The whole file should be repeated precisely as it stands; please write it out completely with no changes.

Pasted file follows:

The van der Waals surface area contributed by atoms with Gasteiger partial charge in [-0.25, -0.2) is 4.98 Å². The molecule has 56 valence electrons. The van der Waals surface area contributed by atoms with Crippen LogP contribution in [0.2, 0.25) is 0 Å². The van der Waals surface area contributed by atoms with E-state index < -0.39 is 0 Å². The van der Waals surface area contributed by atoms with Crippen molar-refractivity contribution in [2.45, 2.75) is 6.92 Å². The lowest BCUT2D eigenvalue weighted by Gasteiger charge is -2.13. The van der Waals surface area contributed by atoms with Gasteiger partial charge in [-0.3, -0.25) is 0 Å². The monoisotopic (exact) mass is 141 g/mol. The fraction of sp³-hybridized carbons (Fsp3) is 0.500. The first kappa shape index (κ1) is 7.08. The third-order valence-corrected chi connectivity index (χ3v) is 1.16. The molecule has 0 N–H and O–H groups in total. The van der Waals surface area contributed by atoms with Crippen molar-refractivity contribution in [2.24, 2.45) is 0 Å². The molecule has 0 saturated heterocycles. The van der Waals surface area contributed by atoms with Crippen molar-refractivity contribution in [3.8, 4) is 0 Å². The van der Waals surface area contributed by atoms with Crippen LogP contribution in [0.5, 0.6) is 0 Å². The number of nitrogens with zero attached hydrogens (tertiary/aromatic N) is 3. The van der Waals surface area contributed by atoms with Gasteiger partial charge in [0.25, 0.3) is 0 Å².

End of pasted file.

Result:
The van der Waals surface area contributed by atoms with Gasteiger partial charge in [-0.25, -0.2) is 4.98 Å². The molecule has 56 valence electrons. The van der Waals surface area contributed by atoms with Crippen LogP contribution in [0.2, 0.25) is 0 Å². The van der Waals surface area contributed by atoms with E-state index < -0.39 is 0 Å². The van der Waals surface area contributed by atoms with Crippen molar-refractivity contribution in [2.45, 2.75) is 6.92 Å². The lowest BCUT2D eigenvalue weighted by Gasteiger charge is -2.13. The van der Waals surface area contributed by atoms with Gasteiger partial charge in [-0.3, -0.25) is 0 Å². The monoisotopic (exact) mass is 141 g/mol. The fraction of sp³-hybridized carbons (Fsp3) is 0.500. The first kappa shape index (κ1) is 7.08. The third-order valence-corrected chi connectivity index (χ3v) is 1.16. The molecule has 0 N–H and O–H groups in total. The van der Waals surface area contributed by atoms with Crippen molar-refractivity contribution in [2.24, 2.45) is 0 Å². The molecule has 0 saturated heterocycles. The van der Waals surface area contributed by atoms with Crippen molar-refractivity contribution in [3.8, 4) is 0 Å². The van der Waals surface area contributed by atoms with Crippen LogP contribution in [0.5, 0.6) is 0 Å². The number of nitrogens with zero attached hydrogens (tertiary/aromatic N) is 3. The van der Waals surface area contributed by atoms with Gasteiger partial charge in [0.25, 0.3) is 0 Å².